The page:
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Extension > Environment > Trees and woodlands > Forest management practices fact sheet: Crossing options series > Wood panels and pallets

Wood panels and pallets

Best Management Practices (BMPs) can prevent or minimize the impact of forestry activities on rivers, lakes, streams, groundwater, wetlands, and visual quality.


When operators use heavy machinery to carry out forest management activities, they may need to cross wetlands. This can damage the soils, aquatic habitat, and hydrology of a wetland. Wood panels and pallets can be assembled in the field or off-site and placed over a wetland to protect it. Operators can then move machinery over the wetland on top of these temporary surfaces.

Where used

Wood panels and pallets work well on most wetland soils that are flat (less than 4 percent grade). The area should be free of large rocks and other high spots. Because skidding will move and abrade wood panels and pallets, it's best to use them in conjunction with hauling and forwarding.


Wood panels are built from dense hardwood (usually oak) lumber planking nailed together to form a two-layer crossing. Wood pallets are available commercially. They are three-layered and made from dense hardwood planks that are nailed together. In some wood pallets, top and bottom pieces are interconnected similar to a traditional pallet. In others, top and bottom pieces are separate and interlock during installation to prevent sideways movement. Install each option over a nonwoven geotextile.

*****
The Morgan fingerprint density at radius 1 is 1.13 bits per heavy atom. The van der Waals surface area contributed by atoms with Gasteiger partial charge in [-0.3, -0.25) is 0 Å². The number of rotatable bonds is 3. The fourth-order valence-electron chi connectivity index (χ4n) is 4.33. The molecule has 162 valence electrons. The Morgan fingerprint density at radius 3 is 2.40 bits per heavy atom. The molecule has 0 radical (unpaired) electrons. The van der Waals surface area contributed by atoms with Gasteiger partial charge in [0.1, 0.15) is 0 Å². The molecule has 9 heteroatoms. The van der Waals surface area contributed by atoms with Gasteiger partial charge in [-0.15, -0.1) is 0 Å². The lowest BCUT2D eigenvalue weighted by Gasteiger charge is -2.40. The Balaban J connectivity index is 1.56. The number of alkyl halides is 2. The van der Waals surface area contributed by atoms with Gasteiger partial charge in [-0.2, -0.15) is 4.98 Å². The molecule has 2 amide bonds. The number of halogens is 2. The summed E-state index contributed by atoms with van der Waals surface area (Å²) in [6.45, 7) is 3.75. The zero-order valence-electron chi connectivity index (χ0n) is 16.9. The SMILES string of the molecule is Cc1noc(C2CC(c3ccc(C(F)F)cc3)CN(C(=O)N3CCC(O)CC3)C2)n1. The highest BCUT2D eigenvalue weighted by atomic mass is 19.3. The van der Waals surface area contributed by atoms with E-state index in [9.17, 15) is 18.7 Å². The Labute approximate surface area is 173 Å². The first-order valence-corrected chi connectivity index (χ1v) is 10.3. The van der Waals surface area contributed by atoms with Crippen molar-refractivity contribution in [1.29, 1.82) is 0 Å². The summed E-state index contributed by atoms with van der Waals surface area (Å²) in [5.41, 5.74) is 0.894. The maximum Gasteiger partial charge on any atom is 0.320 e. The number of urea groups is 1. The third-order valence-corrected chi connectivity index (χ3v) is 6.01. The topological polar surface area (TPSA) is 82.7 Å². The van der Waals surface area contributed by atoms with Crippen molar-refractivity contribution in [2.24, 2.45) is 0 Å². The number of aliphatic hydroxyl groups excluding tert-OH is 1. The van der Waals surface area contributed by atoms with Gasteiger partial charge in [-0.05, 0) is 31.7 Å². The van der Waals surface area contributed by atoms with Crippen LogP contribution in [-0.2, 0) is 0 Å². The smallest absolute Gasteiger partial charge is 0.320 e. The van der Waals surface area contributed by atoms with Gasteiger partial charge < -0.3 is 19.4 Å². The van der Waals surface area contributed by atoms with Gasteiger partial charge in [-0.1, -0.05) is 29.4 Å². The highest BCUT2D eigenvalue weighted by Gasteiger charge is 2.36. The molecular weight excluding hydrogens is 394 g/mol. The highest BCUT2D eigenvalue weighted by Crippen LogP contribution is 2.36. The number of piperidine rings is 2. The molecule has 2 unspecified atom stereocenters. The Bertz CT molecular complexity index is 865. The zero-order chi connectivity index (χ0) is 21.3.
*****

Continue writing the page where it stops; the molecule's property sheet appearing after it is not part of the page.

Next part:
When building a wood panel:

Geotextile is a fabric mat that allows water to drain through it. It supports material placed on top of it and makes removal of that material easier.

When installing wood panels and pallets:



Operators can build wood panels on-site. They can buy wood pallets locally. Both options are relatively inexpensive and are easy to install, maintain, and remove.


Operators can't use either option in areas with rocks or other firm high spots. You may need a forklift to install and remove pallets. Under slippery conditions, you may need to use an additional tractive surface.


Inspect wood panels and pallets during and between uses, replacing broken pieces and loosened or missing nails.

University of Minnesota Extension, Minnesota Department of Natural Resources, Minnesota Logger Education Program, Michigan Department of Natural Resources, Michigan State University Extension, USDA Forest Service, and Wisconsin Department of Natural Resources.

WW-07010 1998


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